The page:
I wonder how many coaching firings we'll witness this year. Doc Rivers is gone from the Magic (although I wouldn't be surprised to see him coaching again next year, if not sooner); Cartwright exited just yesterday; who knows what Byron Scott's future holds. Firing a coach mid-season is a desperation move, and rarely, if ever, results in any significant turn-around.
Well, looks like Alonzo Mourning might not have been the best pick after all for the New Jersey Nets. After a few months playing for the Nets, Alonzo is retiring due to kidney problems, the same problems that sidelined him in Miami. According to this ESPN article, it looks like Zo can no longer play basketball and will need a kidney replacement. Bummer.
While this is definitely bad news for Alonzo and his family, one has to wonder about the Nets taking Zo in the off-season. The Nets, for one reason or another, don't seem to mind to roll the dice on old, injured centers. They took Mutombo last year, when the rumors were that he was years past being able to make an impact. And, not surprisingly, Dikembe didn't do much, if anything, for the Nets last year and was promptly released at season's end. When the Nets picked up Zo I thought to myself what a mistake they were making, just asking for another ailing big man. Magic fans, keep your hopes alive! With the Nets current progress I wouldn't be surprised to see them offer some sort of trade for chronically-hobbled Grant Hill.
NBAWebLog.com has been configured to support multiple bloggers. That means that you can now have your own NBA-focused blog! It is, of course, free for the asking. Just contact me and let me know that you're interested in having your own NBA blog and I'll setup everything on my end.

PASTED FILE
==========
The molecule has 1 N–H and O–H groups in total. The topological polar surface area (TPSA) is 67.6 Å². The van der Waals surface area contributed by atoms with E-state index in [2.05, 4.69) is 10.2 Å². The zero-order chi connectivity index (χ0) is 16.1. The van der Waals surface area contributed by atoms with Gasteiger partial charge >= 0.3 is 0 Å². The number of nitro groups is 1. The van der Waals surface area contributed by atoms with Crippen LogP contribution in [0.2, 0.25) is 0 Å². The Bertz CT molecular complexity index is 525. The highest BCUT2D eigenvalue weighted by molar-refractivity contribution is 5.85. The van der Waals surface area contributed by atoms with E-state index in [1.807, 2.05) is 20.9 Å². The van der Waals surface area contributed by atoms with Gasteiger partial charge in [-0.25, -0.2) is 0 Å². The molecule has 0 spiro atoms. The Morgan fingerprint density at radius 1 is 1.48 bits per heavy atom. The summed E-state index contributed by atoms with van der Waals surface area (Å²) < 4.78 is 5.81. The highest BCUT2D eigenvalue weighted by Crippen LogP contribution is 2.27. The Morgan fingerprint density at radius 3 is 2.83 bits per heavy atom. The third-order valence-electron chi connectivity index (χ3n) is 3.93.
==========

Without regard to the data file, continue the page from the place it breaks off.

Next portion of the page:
All I need from you are the following pieces of information:
- What you'd like your blog's title to be (like, “Nate's Nuggets Notes“)
- How you'd like your name to appear in the blog (like, “Nate 'Nugget Lover'“)
- What team(s) you plan on talking about primarily, if any (like the Denver Nuggets)
That's all there is to it! Once I create the blog you'll have access to an administration page where you can add blog entries, picture galleries, links to your favorite Web sites and blogs, and so on and so forth.
There are 29 NBA teams. In 2000, there were 29 US cities with a population of 500,000 or more. Only a handful of these 29 largest cities don't have an NBA team, and most of the cities that don't are geographically close to those that do. Ft. Worth, Texas, for example, with its population of 535,000, does not have an NBA team but its adjoining city Dallas does.